Trump's tough trade tactics have ruffled feathers around the globe, but Burns said this case is different.
"He has the silent support, not so much public, of a lot of governments around the world who are also victims of Chinese trade practices," Burns said on "Closing Bell."
The highly anticipated dinner between the two leaders, set for Saturday, will occur on the sidelines of the G-20 summit in Argentina.
"I bet a lot of those leaders around the table at the G-20 might be whispering to Donald Trump, 'Strike a hard bargain with the Chinese,'" Burns said.
The U.S. and China have been engaged in escalating tariffs. In September, the White House announced its latest duties on $200 billion of Chinese goods. If the two nations don't reach a truce by 2019, the tariffs will jump from 10 percent to 25 percent. It's part of the administration's plan to obtain what it sees as more favorable trade deals for the U.S.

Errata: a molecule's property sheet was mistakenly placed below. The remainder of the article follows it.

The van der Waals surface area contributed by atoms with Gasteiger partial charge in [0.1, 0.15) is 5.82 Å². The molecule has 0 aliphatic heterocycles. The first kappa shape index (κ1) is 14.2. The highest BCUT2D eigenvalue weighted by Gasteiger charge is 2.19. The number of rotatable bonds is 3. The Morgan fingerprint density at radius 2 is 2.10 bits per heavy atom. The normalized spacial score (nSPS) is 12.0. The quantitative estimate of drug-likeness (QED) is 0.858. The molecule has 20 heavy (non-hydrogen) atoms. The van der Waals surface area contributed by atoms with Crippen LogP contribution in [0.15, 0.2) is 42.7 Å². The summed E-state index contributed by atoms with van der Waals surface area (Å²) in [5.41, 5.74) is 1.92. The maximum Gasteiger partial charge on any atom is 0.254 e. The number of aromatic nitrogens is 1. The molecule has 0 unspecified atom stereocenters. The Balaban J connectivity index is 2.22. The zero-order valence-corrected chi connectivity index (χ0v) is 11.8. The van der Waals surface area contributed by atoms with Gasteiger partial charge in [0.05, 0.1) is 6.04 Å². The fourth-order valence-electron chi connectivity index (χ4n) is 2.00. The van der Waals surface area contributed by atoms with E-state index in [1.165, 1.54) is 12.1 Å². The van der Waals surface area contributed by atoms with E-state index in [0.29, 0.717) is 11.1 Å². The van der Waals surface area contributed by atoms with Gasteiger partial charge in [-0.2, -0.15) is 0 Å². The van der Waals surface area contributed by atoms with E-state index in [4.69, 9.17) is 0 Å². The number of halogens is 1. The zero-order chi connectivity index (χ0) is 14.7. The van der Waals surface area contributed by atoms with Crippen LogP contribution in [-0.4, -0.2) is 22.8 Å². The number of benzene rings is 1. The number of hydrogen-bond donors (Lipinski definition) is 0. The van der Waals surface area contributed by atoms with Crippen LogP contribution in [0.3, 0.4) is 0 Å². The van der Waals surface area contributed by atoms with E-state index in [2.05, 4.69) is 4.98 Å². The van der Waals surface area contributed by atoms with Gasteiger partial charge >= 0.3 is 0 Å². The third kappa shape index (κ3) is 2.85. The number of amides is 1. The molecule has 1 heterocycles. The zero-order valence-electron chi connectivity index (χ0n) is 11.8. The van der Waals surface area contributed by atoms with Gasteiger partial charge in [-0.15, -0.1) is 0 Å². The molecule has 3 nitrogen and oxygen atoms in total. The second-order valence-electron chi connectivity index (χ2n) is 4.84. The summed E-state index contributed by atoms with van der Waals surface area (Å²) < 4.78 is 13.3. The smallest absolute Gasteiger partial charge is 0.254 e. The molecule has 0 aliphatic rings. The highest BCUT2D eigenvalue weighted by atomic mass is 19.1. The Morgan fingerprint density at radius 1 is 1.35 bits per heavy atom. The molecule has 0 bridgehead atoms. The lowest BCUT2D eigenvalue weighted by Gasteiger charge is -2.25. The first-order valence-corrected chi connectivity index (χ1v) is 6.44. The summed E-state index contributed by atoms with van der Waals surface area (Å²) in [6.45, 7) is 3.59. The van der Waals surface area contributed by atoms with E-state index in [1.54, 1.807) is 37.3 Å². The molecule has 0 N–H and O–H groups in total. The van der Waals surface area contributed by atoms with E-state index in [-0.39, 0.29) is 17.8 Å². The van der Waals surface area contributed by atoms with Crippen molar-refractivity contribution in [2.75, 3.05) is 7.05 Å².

Trump has already fired the first round in negotiations, said Burns, who served as U.S. ambassador to NATO and was the State Department's third-ranking diplomat during George W. Bush's presidency.
The president told The Wall Street Journal earlier this week that he expects to move ahead with the 25 percent tariffs and also suggested he could place a 10 percent tariff on iPhones and laptops imported from China.
"He's a cagey negotiator," said Burns. "He's trying to put the ball in China's court and see the amount he can get from China, from Xi Jinping, across that table on Saturday night.
He expects China to offer a guarantee that they will import a certain level of U.S. exports per year. However, the administration is more interested in structural changes to China's predatory trade practices, he added.
"It's a cat-and-mouse game between two very strong-willed leaders, strong governments," Burns said.